Veteran politician Rep. Tom Cross faces DuPage County Auditor Bob Grogan in the GOP Primary for Illinois State Treasurer. The winner will face Democrat Mike Frerichs, who is running unopposed. Cross and Grogan join us. Read an article.
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- Stories by Alexandra Silets
Stories by Alexandra Silets
For the first time in Illinois, the Lieutenant Governor candidates are running with a candidate for governor. We meet the four Republican candidates and hear their vision for their jobs, and for Illinois. Read an article and a recap of our live online chat.
It’s the earth’s largest freshwater resource. But what will happen in the next 100 years to the Great Lakes and the Great Water Basin? We talk with Phil Enquist, an Urban Designer, about sustainability, strategies, and about urban design aimed at eliminating waste and to ensure fresh water for future generations. View a slideshow.
Cook County President Toni Preckwinkle and Tom Dart have a new plan to ease the overcrowding at Cook County Jail. Carol Marin and her guests take a closer look at how they are trying to reverse the chronic problems with the Cook County criminal system, including the resentencing of violent offenders from boot camp to prison, as well as the results of a meeting between Chief Judge Tim Evans, Preckwinkle, Dart and the Illinois Supreme Court to reduce the massive criminal case backlog.
Now that Gov. Pat Quinn has signed the bill to fix Illinois' underfunded pension system, will it be found unconstitutional? Carol Marin and her panel of experts explore the issue.
Deerfield-based Walgreens opens its first totally green “Net-Zero Energy” store in Evanston. We take a tour and go behind the scenes to see what makes this an ultra environmentally friendly store, producing all of its own energy with solar panels and wind turbines. Watch web extra videos and view a slideshow.
John F. Kennedy's friend and FCC chair Newt Minow remembers his remarkable time with President Kennedy 50 years after the assassination.
The Affordable Care Act is under fire from both sides of the political aisle. President Obama apologized for the botched rollout and pledged to correct the problems. So can you keep your policy? And if things don’t improve, could lawmakers repeal ObamaCare? Our panel has analysis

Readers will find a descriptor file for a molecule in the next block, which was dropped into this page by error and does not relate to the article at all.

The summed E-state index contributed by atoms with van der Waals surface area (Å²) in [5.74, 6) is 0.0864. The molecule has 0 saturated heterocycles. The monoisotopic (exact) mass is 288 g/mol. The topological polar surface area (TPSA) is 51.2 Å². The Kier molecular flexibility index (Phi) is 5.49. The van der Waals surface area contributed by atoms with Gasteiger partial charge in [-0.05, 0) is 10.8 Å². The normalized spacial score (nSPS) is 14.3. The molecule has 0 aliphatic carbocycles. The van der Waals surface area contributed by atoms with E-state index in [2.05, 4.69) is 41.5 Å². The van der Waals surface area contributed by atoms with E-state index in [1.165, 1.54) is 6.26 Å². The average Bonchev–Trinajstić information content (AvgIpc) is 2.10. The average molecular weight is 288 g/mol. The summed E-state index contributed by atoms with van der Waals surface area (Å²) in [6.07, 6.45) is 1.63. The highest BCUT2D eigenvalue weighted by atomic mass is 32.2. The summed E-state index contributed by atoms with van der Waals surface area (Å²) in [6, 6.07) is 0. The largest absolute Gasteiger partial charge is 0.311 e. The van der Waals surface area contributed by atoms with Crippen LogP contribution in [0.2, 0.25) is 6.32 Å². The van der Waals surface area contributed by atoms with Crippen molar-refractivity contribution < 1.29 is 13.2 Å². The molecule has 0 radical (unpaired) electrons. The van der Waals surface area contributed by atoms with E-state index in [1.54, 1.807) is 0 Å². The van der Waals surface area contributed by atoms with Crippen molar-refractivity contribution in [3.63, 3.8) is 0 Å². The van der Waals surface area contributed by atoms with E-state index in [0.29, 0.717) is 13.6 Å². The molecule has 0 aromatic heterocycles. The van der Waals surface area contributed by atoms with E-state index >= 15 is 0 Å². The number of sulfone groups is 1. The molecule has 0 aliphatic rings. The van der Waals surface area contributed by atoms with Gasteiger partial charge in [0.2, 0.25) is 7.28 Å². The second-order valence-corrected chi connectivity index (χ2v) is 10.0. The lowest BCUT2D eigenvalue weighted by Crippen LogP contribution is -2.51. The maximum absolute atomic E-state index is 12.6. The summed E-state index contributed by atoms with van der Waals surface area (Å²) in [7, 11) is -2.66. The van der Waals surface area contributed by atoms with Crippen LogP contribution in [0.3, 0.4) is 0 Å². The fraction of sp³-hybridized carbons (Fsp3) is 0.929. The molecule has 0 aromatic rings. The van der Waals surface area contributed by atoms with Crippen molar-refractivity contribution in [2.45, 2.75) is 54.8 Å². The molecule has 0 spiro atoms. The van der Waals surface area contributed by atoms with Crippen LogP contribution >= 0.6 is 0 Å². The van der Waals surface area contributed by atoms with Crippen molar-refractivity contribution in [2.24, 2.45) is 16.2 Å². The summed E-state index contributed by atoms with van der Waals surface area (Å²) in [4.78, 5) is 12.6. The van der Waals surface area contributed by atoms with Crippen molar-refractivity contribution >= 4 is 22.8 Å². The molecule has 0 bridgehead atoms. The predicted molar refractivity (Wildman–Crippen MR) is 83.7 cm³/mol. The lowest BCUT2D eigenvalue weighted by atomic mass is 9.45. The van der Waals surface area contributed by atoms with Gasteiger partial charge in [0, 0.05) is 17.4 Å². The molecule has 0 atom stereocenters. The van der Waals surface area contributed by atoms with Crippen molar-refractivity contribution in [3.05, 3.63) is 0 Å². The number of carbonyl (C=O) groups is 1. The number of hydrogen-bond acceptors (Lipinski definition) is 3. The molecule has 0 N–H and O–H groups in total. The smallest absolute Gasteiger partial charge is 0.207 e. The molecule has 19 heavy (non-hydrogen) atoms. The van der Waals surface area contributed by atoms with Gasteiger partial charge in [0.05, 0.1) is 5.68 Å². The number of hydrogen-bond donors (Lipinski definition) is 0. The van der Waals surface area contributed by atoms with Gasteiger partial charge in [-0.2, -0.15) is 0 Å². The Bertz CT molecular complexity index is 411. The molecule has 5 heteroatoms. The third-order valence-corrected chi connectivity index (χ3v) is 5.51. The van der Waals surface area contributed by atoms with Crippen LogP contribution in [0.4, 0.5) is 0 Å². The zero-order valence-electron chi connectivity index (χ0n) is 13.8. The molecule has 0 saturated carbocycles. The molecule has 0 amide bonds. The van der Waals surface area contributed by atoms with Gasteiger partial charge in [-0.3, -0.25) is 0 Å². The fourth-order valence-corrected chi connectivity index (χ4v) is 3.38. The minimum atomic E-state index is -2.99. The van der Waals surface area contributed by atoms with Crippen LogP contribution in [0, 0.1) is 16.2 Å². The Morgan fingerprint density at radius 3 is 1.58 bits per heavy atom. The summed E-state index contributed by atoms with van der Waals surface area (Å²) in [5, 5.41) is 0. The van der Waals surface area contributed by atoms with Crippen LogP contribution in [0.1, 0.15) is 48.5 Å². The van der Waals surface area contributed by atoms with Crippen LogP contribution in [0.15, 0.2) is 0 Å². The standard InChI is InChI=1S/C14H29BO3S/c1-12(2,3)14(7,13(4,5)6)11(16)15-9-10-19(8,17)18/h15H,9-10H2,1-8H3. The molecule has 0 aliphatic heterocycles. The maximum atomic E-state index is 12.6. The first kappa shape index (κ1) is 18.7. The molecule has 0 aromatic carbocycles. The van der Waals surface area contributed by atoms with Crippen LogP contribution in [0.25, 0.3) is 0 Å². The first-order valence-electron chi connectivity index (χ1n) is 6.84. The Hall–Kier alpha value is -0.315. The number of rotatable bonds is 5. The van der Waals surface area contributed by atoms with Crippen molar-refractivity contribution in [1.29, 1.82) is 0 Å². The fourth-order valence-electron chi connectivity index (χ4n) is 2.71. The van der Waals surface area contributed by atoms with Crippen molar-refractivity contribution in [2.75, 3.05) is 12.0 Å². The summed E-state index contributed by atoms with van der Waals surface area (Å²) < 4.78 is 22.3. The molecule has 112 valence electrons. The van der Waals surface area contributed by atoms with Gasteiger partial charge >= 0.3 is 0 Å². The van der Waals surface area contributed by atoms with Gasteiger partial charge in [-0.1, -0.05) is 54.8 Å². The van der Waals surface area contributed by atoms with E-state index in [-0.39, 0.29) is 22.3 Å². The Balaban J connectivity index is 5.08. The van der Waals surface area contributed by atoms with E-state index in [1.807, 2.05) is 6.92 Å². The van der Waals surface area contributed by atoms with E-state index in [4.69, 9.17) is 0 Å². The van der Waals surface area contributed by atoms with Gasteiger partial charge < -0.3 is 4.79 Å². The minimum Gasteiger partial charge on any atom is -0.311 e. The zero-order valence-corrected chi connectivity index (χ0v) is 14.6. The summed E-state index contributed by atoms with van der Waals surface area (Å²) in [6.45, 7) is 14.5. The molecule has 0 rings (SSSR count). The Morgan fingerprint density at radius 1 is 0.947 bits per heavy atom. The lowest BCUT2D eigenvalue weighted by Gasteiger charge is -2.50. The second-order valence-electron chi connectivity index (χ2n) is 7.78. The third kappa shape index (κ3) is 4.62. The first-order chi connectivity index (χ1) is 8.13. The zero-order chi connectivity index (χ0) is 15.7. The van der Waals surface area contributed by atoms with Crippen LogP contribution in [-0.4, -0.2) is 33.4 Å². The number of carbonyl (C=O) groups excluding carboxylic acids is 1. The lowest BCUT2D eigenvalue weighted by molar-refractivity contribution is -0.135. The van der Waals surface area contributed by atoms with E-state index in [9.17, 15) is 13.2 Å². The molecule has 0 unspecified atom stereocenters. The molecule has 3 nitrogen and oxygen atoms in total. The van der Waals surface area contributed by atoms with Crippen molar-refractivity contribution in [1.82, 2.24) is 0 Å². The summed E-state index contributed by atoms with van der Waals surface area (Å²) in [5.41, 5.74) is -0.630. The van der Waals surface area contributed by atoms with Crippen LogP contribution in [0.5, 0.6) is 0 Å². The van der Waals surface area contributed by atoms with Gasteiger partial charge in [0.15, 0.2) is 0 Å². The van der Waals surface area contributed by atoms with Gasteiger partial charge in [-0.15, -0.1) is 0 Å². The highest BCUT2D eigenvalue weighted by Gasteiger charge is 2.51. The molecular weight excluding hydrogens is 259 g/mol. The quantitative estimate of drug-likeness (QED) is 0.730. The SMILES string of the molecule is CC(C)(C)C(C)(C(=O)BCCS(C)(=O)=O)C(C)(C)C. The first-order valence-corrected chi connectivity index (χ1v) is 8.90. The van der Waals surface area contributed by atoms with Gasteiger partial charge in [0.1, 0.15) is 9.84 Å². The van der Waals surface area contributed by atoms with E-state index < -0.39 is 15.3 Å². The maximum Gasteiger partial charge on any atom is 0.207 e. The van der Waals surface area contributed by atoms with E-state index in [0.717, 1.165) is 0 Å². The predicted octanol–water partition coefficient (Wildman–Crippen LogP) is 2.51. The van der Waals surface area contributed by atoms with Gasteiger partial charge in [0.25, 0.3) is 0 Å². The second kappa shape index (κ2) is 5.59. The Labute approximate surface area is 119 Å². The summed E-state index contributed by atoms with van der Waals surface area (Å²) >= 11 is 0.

A pension reform bill for Chicago Park District employees awaits Gov. Pat Quinn’s signature. We hear how compromise was reached on the hot button issue. SEIU Local 73 President Christine Boardman joins us.
Boarded up homes; distressed neighborhoods -- Chicago is struggling to deal with the fallout of the foreclosure crisis on top of depopulation on the south and west sides. The city is tearing down abandoned properties that are magnets for crime. But what else can be done to reshape troubled areas? We talk with Cook County Commissioner Bridget Gainer, who spearheaded the creation of the Cook County Land Bank, and Marshall Brown, an architect, urban planner and professor at the Illinois Institute of Technology.
What does Chicago’s borrowing $9.8 billion over 13 years buy? A Chicago Tribune investigation found it bought obsolete software, trash bins, flowers and dog waste bags—among other spending that’s driven up the city’s long-term debt. We talk with the journalists who uncovered the unmonitored spending spree.
Former Congressman Jesse Jackson Jr. is now officially in the custody of the Federal Prison Bureau. Yesterday, he tried to report early to the federal correctional facility in Butner, North Carolina, but was turned away. Elizabeth Brackett and her guests unravel what happened, and what the 48-year-old will face during his two-and-a-half year term.
Chicago Tribune Pulitzer Prize-winning architecture critic Blair Kamin calls Jeanne Gang’s Chicago Park District Boathouse “stunning.” He joins us to discuss the boathouse, as well as the new addition to the University of Chicago Laboratory School, and the latest on the demolition of Bertrand Goldberg’s historic Prentice Women’s Hospital.